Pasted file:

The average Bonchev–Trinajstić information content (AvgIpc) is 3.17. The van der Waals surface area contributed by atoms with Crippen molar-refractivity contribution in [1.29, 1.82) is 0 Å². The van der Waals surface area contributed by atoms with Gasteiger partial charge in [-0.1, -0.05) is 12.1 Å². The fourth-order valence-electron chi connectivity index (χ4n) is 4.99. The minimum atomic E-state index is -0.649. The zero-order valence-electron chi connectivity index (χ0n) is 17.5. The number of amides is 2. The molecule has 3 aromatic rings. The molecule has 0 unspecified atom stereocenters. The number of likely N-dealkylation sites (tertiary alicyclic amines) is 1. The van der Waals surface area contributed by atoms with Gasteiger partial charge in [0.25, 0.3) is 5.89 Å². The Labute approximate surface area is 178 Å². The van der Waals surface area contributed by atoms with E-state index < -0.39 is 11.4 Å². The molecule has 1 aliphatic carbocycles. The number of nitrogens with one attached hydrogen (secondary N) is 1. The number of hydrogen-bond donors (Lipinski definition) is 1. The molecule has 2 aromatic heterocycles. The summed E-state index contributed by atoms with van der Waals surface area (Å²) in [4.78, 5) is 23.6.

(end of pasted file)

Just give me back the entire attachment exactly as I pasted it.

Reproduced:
The average Bonchev–Trinajstić information content (AvgIpc) is 3.17. The van der Waals surface area contributed by atoms with Crippen molar-refractivity contribution in [1.29, 1.82) is 0 Å². The van der Waals surface area contributed by atoms with Gasteiger partial charge in [-0.1, -0.05) is 12.1 Å². The fourth-order valence-electron chi connectivity index (χ4n) is 4.99. The minimum atomic E-state index is -0.649. The zero-order valence-electron chi connectivity index (χ0n) is 17.5. The number of amides is 2. The molecule has 3 aromatic rings. The molecule has 0 unspecified atom stereocenters. The number of likely N-dealkylation sites (tertiary alicyclic amines) is 1. The van der Waals surface area contributed by atoms with Gasteiger partial charge in [0.25, 0.3) is 5.89 Å². The Labute approximate surface area is 178 Å². The van der Waals surface area contributed by atoms with E-state index < -0.39 is 11.4 Å². The molecule has 1 aliphatic carbocycles. The number of nitrogens with one attached hydrogen (secondary N) is 1. The number of hydrogen-bond donors (Lipinski definition) is 1. The molecule has 2 aromatic heterocycles. The summed E-state index contributed by atoms with van der Waals surface area (Å²) in [4.78, 5) is 23.6.